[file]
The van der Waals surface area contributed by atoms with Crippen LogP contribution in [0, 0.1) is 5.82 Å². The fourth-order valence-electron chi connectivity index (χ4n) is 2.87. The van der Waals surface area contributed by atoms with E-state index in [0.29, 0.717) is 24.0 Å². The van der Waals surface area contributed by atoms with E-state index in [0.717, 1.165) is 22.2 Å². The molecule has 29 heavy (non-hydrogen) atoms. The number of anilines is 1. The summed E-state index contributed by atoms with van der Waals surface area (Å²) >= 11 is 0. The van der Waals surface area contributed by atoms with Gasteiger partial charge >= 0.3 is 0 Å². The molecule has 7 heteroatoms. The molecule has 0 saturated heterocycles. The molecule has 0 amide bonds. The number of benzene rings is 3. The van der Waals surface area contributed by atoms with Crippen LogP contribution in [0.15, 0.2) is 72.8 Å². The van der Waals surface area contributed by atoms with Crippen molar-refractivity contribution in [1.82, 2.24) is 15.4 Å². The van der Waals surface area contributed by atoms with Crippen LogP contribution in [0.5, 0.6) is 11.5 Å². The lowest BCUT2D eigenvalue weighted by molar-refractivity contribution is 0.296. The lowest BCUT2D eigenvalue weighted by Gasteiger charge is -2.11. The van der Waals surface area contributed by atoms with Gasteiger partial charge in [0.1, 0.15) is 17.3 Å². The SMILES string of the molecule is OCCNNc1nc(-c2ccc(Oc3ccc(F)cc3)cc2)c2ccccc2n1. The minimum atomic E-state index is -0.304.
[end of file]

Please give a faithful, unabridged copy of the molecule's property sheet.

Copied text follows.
The van der Waals surface area contributed by atoms with Crippen LogP contribution in [0, 0.1) is 5.82 Å². The fourth-order valence-electron chi connectivity index (χ4n) is 2.87. The van der Waals surface area contributed by atoms with E-state index in [0.29, 0.717) is 24.0 Å². The van der Waals surface area contributed by atoms with E-state index in [0.717, 1.165) is 22.2 Å². The molecule has 29 heavy (non-hydrogen) atoms. The number of anilines is 1. The summed E-state index contributed by atoms with van der Waals surface area (Å²) >= 11 is 0. The van der Waals surface area contributed by atoms with Gasteiger partial charge >= 0.3 is 0 Å². The molecule has 7 heteroatoms. The molecule has 0 saturated heterocycles. The molecule has 0 amide bonds. The number of benzene rings is 3. The van der Waals surface area contributed by atoms with Crippen LogP contribution in [0.15, 0.2) is 72.8 Å². The van der Waals surface area contributed by atoms with Crippen molar-refractivity contribution in [1.82, 2.24) is 15.4 Å². The van der Waals surface area contributed by atoms with Crippen LogP contribution in [0.5, 0.6) is 11.5 Å². The lowest BCUT2D eigenvalue weighted by molar-refractivity contribution is 0.296. The lowest BCUT2D eigenvalue weighted by Gasteiger charge is -2.11. The van der Waals surface area contributed by atoms with Gasteiger partial charge in [0.1, 0.15) is 17.3 Å². The SMILES string of the molecule is OCCNNc1nc(-c2ccc(Oc3ccc(F)cc3)cc2)c2ccccc2n1. The minimum atomic E-state index is -0.304.